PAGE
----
January 19, 2015 by Jacob Moore in Preview with 8 comments
John Brown Ironfist, a relative newcomer on the DIII National scene, has been a top-heavy team that rode its best talent to Nationals berths the past two years. Those John Brown teams proved they could break past regional play, but were unable to truly compete at Nationals as a lack of depth hindered them from winning against more established programs.
John Brown graduated a very decorated senior class that included three 1st-Team All-Region players. They look to replace them with an emerging core of upperclassmen and a very athletic rookie class who are hungry to prove that their previous Nationals’ attendance was no accident. Heading into the spring, will Ironfist prove they have evolved into a truly competitive program that can reload annually, or was this team just a brief blip on the radar?
- 7th Place Finish – Harvest Moon
- 3rd and 7th place (Split Squads) – Just Plain Nasty (JPN)
- T-15th – 2014 D-III Nationals
- 1st place – 2014 South Central Regionals
- 17th in Ultiworld Power Rankings
- Ironfist’s upperclassmen gaining club experience. Notably, Drew Taylor and Ethan Penner were impact players for Arkansas Howlers, a regional-level Club team. Club experience could be pivotal in filling the void of their departing Seniors.
- Sent split squads to most fall tournaments. While fall results can be misleading, their JPN results is a positive indicator for a team looking to increase roster depth.
- Increased athleticism. John Brown had a few athletes last year who performed at high levels, but this year’s team appears to be faster and taller across the board.
- More structured O and D-lines. With less players playing both ways, this could provide a boost in energy levels later into tournaments that wasn’t always present last year.
- Very young team. With no graduate students and only a few seniors who have played all four years, Ironfist will need younger players to take weight off of the upperclassmen by establishing themselves as key role players.
- Fundamentals in the wind. At Harvest Moon, Ironfist went 4-0 on Saturday, but came out flat on a windy Sunday. Their young team lacked confidence in the wind and missed simple throws and catches. Their development in this area will be paramount.
- D-line effectiveness. Last year’s team only converted 2 break chances on Saturday at Nationals. This year they will have to be much more efficient if they want to win.
- The fall also saw a rash of injuries to a few key players as well as some role players. Will John Brown be healthy enough in the spring to earn a bid for the South Central?
Offensively, John Brown traditionally plays in a horizontal stack. Captain Kyle Dyer explained their offense by saying, “On offense our cutters work in a flow system where we use our athletes to create mismatches. We may [also] isolate any one cutter to take advantage of whatever the defense is giving.”
John Brown eliminates rigid structures and instead relies upon their cutters to take the “easy option.” Often, this comes in the form of attacking breakside space aggressively, which requires handlers who can hit those throws repeatedly. If they can hit that throw, Ironfist becomes a fun offense to watch with the disc bouncing around quickly to eliminate any opportunity for defenses to reset. Their offensive anchors will be Aric Powers handling behind the disc with Kyle Dyer and Drew Taylor cutting out in space.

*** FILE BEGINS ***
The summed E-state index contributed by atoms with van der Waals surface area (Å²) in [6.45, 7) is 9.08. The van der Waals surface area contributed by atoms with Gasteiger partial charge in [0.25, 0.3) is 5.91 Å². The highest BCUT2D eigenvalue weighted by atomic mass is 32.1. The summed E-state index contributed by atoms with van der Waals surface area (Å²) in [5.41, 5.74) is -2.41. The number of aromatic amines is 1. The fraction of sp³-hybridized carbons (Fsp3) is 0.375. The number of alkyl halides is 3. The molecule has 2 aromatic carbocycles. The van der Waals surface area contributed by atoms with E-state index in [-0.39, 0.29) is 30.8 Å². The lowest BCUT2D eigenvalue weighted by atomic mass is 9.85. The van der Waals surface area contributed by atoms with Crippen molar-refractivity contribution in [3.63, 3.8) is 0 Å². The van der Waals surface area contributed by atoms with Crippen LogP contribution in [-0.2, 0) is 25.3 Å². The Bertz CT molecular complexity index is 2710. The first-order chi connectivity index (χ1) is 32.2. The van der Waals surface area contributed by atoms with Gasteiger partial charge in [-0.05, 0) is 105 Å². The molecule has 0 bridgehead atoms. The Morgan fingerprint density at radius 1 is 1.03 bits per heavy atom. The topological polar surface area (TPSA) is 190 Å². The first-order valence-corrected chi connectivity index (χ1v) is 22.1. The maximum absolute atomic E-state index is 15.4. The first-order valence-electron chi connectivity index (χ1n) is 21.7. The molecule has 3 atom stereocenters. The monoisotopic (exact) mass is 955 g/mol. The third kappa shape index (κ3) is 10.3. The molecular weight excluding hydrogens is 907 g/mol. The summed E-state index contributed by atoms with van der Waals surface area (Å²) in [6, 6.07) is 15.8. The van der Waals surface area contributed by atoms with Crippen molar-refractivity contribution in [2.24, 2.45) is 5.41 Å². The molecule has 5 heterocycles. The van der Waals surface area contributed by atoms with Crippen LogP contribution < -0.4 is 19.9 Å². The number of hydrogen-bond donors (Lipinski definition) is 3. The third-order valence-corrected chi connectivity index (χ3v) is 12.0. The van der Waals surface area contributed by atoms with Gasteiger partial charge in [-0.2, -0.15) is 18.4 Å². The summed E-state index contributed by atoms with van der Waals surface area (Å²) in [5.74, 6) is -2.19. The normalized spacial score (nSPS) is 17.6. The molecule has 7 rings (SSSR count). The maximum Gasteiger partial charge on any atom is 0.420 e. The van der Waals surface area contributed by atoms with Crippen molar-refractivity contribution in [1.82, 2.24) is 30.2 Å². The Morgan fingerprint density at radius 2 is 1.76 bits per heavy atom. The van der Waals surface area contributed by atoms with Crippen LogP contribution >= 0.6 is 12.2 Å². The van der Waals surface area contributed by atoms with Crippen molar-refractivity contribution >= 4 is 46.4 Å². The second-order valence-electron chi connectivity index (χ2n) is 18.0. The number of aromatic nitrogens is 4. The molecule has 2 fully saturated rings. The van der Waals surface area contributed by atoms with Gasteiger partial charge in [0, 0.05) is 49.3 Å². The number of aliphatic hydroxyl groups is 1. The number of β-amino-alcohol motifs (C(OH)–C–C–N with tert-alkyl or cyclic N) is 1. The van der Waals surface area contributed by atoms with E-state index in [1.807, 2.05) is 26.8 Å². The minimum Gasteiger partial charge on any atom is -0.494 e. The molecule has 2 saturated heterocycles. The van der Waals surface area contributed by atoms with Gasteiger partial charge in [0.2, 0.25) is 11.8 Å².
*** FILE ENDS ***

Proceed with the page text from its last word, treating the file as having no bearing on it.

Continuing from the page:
Defensively, John Brown is looking to implement some new tactics this year. Last year, they often were found in pure man with the occasional switch or help D. But this year, according to Dyer, “[We] are striving to create chaos with a hybrid team defense. We are highlighting individual awareness so we can switch in and out of a flash poach help D, and true one-on-one Man D. Either way, the key concept for our defense is anticipation and the goal is to create chaos.”
It will be very interesting to see how Ironfist implements poaches into lanes as they rarely, if ever, did this last year. John Brown is also well known for throwing zone looks and will not hesitate to run it as their base defense if it is advantageous. Both their man and zone rely on strong marks to push offenses into scenarios where they can disrupt flow and give downfield defenders chances to make blocks. Ethan Penner and Matt Weeden will be workhouses both before and after the turn for Ironfist this year.
Quarterfinals at DIII Nationals. Yes, John Brown lost three 1st-team All-Region players, but Ethan Penner and Drew Taylor have led the team in goals scored at Nationals in 2013 and 2014 respectively, and both gained experience in the club season. These two juniors, along with experienced captains Aric Powers and Kyle Dyer, have the potential to take over games. Ironfist will use their legs and athleticism to wear down regional opponents on their way to a Nationals berth. If Ironfist’s D-line learns how to convert break opportunities against quality teams, they can be in contention on Sunday at Nationals. Still, it’s hard to see a team that has never been in championship bracket advancing much further under that level of pressure.
Finals at South Central Regionals. It would be a plot twist to not see John Brown as a major player in their own region. However, if there is only one bid, Ironfist may be at risk. Their struggles in the wind at Harvest could be a cause for concern at Regionals in Tulsa, where it’s always windy. If their fundamentals slip late in the tournament, a regional rival like Harding or Truman State could easily beat them. They also need individuals to step up consistently in key situations. While some have shown promise of being go-to players, Ironfist still has to prove that they have the moxy and fundamentals to consistently win close games and, until they do, it’s always possible that their season could come to a jarring halt.